How to bleed hot water systems

Updated February 21, 2017

Hot water systems are primarily used for heating in both residential and commercial buildings. There are two main types; a gravity fed system and a hydronic heating system. Hydronic systems use a pump to pressurise water and send it through pipes and into radiators. This system has all but phased out the much older style gravity heating system. Bleeding each of these systems means locating the bleeder valves on the heating pipes, and purging them of trapped air.

Bleeding hot water systems

Locate a bleeder valve on the hot water system piping. Ideally, locate the valve that is along the pipe run which is on the opposite end of where the heating pipe enters the building. The valve will be found adjacent to baseboard radiators, and will look like a jutting pipe nipple with a nut attached to it.

Turn your thermostat up 15 degrees so that the system calls for heat. This action gets the water flowing through the pipes, and is essential for proper bleeding.

Place a small container or cup beneath the valve that is to be bled.

Turn the bleeder nut slowly to open the valve.

Listen for hissing air to escape and be bled out of the pipes. This is a good sign..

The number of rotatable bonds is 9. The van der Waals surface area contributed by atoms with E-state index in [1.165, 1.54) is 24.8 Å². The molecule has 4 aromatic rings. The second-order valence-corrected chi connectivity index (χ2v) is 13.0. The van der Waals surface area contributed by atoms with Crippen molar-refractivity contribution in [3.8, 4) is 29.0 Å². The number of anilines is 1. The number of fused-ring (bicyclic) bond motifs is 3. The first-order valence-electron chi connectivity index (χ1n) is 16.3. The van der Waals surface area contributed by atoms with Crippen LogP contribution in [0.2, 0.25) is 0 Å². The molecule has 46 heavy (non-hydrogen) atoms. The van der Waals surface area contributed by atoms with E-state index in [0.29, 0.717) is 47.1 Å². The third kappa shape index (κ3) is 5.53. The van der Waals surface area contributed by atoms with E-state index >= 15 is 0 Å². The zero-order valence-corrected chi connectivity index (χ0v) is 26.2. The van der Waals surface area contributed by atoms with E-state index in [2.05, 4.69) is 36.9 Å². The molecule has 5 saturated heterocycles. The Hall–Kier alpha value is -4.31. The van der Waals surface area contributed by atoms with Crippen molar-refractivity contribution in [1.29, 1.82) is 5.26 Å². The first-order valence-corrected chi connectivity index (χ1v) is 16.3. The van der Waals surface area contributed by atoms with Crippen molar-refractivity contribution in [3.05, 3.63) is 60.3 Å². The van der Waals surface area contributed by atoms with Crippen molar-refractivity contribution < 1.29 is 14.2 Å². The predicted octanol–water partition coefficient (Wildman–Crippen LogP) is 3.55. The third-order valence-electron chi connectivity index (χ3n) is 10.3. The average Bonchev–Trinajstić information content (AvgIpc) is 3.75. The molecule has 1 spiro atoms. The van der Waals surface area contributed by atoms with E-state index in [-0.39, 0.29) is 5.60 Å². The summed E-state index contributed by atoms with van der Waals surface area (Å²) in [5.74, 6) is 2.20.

Catch any water with your cup or container that begins to flow out of the bleeder valve. The hissing will stop at this point, and the valve can be closed.

Repeat this procedure on all the bleeder valves, working your way along the pipe run towards the point where the heating pipe enters the building.


Once the bleeder valve is closed, wait a few minutes and then feel the surrounding pipes for heat. If there is no heat, proceed backward along the loop, bleeding out each section of pipe until all the air is purged from the system. Once the air is purged, water will flow and the pipes will get hot.


Be careful. You will be dealing with very hot water. Take precautions to limit any spraying water by always making sure to open the bleed valves slowly and carefully.

Things You'll Need

  • Pliers
  • Cup or small container
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About the Author

Dale Yalanovsky has been writing professionally since 1978. He has been published in "Woman's Day," "New Home Journal" and on many do-it-yourself websites. He specializes in do-it-yourself projects, household and auto maintenance and property management. Yalanovsky also writes a bimonthly column that provides home improvement advice.